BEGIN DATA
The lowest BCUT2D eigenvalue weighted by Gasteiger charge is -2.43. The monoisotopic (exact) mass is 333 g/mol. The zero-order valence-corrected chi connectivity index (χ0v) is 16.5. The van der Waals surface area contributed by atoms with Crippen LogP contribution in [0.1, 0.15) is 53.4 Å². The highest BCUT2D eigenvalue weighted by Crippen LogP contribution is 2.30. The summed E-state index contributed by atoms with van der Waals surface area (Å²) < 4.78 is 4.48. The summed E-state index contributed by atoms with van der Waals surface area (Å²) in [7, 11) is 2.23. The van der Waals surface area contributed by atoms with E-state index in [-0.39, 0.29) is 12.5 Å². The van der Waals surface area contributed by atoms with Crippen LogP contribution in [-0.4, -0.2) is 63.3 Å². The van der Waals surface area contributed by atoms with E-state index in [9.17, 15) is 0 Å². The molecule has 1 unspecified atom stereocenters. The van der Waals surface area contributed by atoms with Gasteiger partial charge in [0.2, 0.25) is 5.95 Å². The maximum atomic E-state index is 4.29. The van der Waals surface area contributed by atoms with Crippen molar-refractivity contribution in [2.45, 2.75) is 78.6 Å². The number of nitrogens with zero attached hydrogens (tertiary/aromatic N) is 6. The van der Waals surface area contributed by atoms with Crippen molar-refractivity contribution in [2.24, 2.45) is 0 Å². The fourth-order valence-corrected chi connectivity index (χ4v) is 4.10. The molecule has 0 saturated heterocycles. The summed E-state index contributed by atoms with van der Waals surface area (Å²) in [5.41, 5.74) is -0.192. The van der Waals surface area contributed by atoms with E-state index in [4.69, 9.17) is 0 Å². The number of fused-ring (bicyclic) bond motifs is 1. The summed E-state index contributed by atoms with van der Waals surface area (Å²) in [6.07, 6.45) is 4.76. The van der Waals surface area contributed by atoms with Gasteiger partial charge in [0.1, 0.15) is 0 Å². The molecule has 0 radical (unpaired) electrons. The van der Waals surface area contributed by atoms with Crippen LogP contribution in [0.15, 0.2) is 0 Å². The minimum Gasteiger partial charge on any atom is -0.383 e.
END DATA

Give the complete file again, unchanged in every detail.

The lowest BCUT2D eigenvalue weighted by Gasteiger charge is -2.43. The monoisotopic (exact) mass is 333 g/mol. The zero-order valence-corrected chi connectivity index (χ0v) is 16.5. The van der Waals surface area contributed by atoms with Crippen LogP contribution in [0.1, 0.15) is 53.4 Å². The highest BCUT2D eigenvalue weighted by Crippen LogP contribution is 2.30. The summed E-state index contributed by atoms with van der Waals surface area (Å²) < 4.78 is 4.48. The summed E-state index contributed by atoms with van der Waals surface area (Å²) in [7, 11) is 2.23. The van der Waals surface area contributed by atoms with E-state index in [-0.39, 0.29) is 12.5 Å². The van der Waals surface area contributed by atoms with Crippen LogP contribution in [-0.4, -0.2) is 63.3 Å². The van der Waals surface area contributed by atoms with E-state index in [9.17, 15) is 0 Å². The molecule has 1 unspecified atom stereocenters. The van der Waals surface area contributed by atoms with Gasteiger partial charge in [0.2, 0.25) is 5.95 Å². The maximum atomic E-state index is 4.29. The van der Waals surface area contributed by atoms with Crippen molar-refractivity contribution in [2.45, 2.75) is 78.6 Å². The number of nitrogens with zero attached hydrogens (tertiary/aromatic N) is 6. The van der Waals surface area contributed by atoms with Crippen molar-refractivity contribution in [2.24, 2.45) is 0 Å². The fourth-order valence-corrected chi connectivity index (χ4v) is 4.10. The molecule has 0 saturated heterocycles. The summed E-state index contributed by atoms with van der Waals surface area (Å²) in [5.41, 5.74) is -0.192. The van der Waals surface area contributed by atoms with E-state index in [4.69, 9.17) is 0 Å². The number of fused-ring (bicyclic) bond motifs is 1. The summed E-state index contributed by atoms with van der Waals surface area (Å²) in [6.07, 6.45) is 4.76. The van der Waals surface area contributed by atoms with Gasteiger partial charge in [0.1, 0.15) is 0 Å². The molecule has 0 radical (unpaired) electrons. The van der Waals surface area contributed by atoms with Crippen LogP contribution in [0.15, 0.2) is 0 Å². The minimum Gasteiger partial charge on any atom is -0.383 e.